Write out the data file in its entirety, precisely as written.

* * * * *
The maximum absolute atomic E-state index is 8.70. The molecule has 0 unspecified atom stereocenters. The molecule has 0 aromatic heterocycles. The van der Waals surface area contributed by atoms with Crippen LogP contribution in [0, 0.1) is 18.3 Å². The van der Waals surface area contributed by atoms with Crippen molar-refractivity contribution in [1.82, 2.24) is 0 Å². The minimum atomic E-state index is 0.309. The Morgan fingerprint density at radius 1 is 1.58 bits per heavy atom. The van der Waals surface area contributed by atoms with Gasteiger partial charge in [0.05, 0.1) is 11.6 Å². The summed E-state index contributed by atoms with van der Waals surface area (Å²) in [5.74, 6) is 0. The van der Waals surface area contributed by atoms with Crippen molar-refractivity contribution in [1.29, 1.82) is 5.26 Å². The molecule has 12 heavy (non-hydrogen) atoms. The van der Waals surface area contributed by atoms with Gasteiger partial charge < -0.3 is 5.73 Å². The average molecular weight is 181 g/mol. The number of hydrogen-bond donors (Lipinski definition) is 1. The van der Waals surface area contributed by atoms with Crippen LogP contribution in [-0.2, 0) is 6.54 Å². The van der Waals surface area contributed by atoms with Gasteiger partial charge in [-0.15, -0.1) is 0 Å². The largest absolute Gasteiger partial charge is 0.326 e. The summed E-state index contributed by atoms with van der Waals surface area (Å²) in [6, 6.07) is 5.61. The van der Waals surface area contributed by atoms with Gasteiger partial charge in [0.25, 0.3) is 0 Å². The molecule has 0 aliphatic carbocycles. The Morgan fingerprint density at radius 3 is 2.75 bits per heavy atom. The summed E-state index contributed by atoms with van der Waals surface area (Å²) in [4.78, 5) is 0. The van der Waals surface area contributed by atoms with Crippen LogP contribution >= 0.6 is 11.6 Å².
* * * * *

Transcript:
The maximum absolute atomic E-state index is 8.70. The molecule has 0 unspecified atom stereocenters. The molecule has 0 aromatic heterocycles. The van der Waals surface area contributed by atoms with Crippen LogP contribution in [0, 0.1) is 18.3 Å². The van der Waals surface area contributed by atoms with Crippen molar-refractivity contribution in [1.82, 2.24) is 0 Å². The minimum atomic E-state index is 0.309. The Morgan fingerprint density at radius 1 is 1.58 bits per heavy atom. The van der Waals surface area contributed by atoms with Gasteiger partial charge in [0.05, 0.1) is 11.6 Å². The summed E-state index contributed by atoms with van der Waals surface area (Å²) in [5.74, 6) is 0. The van der Waals surface area contributed by atoms with Crippen molar-refractivity contribution in [1.29, 1.82) is 5.26 Å². The molecule has 12 heavy (non-hydrogen) atoms. The van der Waals surface area contributed by atoms with Gasteiger partial charge < -0.3 is 5.73 Å². The average molecular weight is 181 g/mol. The number of hydrogen-bond donors (Lipinski definition) is 1. The van der Waals surface area contributed by atoms with Crippen LogP contribution in [-0.2, 0) is 6.54 Å². The van der Waals surface area contributed by atoms with Gasteiger partial charge in [-0.15, -0.1) is 0 Å². The largest absolute Gasteiger partial charge is 0.326 e. The summed E-state index contributed by atoms with van der Waals surface area (Å²) in [6, 6.07) is 5.61. The van der Waals surface area contributed by atoms with Gasteiger partial charge in [0.25, 0.3) is 0 Å². The molecule has 0 aliphatic carbocycles. The Morgan fingerprint density at radius 3 is 2.75 bits per heavy atom. The summed E-state index contributed by atoms with van der Waals surface area (Å²) in [4.78, 5) is 0. The van der Waals surface area contributed by atoms with Crippen LogP contribution >= 0.6 is 11.6 Å².